help = "Name of directory to serve static files.",
    category = "startup",
    allowMultiple = true,
    defaultValue = ""
    )
    public List<String> dirs;

}

Parse the arguments and use them.

package example;

import com.google.devtools.common.options.OptionsParser;
import java.util.Collections;

public class Server {

  public static void main(String[] args) {
    OptionsParser parser = OptionsParser.newOptionsParser(ServerOptions.class);
    parser.parseAndExitUponError(args);
    ServerOptions options = parser.getOptions(ServerOptions.class);
    if (options.host.isEmpty() || options.port < 0 || options.dirs.isEmpty()) {
      printUsage(parser);
      return;
    }

    System.out.format("Starting server at %s:%d...\n", options.host, options.port);
    for (String dirname : options.dirs) {
      System.out.format("\--> Serving static files at <%s>\n", dirname);
    }
  }

  private static void printUsage(OptionsParser parser) {
    System.out.println("Usage: java -jar server.jar OPTIONS");
    System.out.println(parser.describeOptions(Collections.<String, String>emptyMap(),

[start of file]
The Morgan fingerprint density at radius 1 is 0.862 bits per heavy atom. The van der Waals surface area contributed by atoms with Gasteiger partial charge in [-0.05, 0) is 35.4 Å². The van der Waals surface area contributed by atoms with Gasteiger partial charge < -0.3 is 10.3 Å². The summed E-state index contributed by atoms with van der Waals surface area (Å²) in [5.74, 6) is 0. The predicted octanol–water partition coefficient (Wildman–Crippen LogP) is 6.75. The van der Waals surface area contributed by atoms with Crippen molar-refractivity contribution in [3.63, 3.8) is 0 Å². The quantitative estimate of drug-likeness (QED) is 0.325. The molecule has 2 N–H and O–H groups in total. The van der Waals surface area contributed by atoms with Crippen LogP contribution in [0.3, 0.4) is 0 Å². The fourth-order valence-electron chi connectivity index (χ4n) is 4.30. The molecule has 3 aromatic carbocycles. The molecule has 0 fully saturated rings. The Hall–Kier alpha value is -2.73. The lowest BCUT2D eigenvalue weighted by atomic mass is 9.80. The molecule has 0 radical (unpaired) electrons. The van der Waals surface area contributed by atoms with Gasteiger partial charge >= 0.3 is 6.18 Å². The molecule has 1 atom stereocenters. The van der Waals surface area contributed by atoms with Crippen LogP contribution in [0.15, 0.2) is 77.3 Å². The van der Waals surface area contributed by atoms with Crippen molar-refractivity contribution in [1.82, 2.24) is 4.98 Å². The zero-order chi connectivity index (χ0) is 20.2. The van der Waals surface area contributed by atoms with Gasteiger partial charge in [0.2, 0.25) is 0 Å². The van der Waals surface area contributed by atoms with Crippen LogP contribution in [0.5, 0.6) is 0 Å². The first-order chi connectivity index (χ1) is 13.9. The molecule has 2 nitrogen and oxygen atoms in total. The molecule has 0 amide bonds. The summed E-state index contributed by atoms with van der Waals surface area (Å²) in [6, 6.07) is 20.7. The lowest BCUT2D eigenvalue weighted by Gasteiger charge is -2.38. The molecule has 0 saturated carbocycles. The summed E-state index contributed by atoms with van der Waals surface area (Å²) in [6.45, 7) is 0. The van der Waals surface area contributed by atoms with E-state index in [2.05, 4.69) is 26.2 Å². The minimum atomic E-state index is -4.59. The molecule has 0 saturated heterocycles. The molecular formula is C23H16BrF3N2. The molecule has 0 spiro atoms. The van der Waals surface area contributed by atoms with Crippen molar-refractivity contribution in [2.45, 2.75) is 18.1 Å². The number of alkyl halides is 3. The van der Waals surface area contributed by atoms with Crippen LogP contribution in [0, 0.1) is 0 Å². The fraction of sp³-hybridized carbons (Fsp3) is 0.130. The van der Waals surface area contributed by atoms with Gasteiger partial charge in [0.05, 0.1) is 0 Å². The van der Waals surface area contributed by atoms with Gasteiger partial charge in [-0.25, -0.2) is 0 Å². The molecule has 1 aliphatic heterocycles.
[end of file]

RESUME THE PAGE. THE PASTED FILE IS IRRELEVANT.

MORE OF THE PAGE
OptionsParser.HelpVerbosity.LONG));
  }

}

https://github.com/pcj/google-options

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airline @ Github looks good. Based on annotation and trying to emulate git command line structures.

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I wouldn’t recommend using Apache Common CLI library, as it is non-threadsafe.
It uses stateful classes with static variables and methods to do internal work (e.g. OptionBuilder) and should only be used in single-threaded strongly controlled situations.

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Buy or build?

Many small utility-like applications probably roll their own command line parsing to avoid the additional external dependency.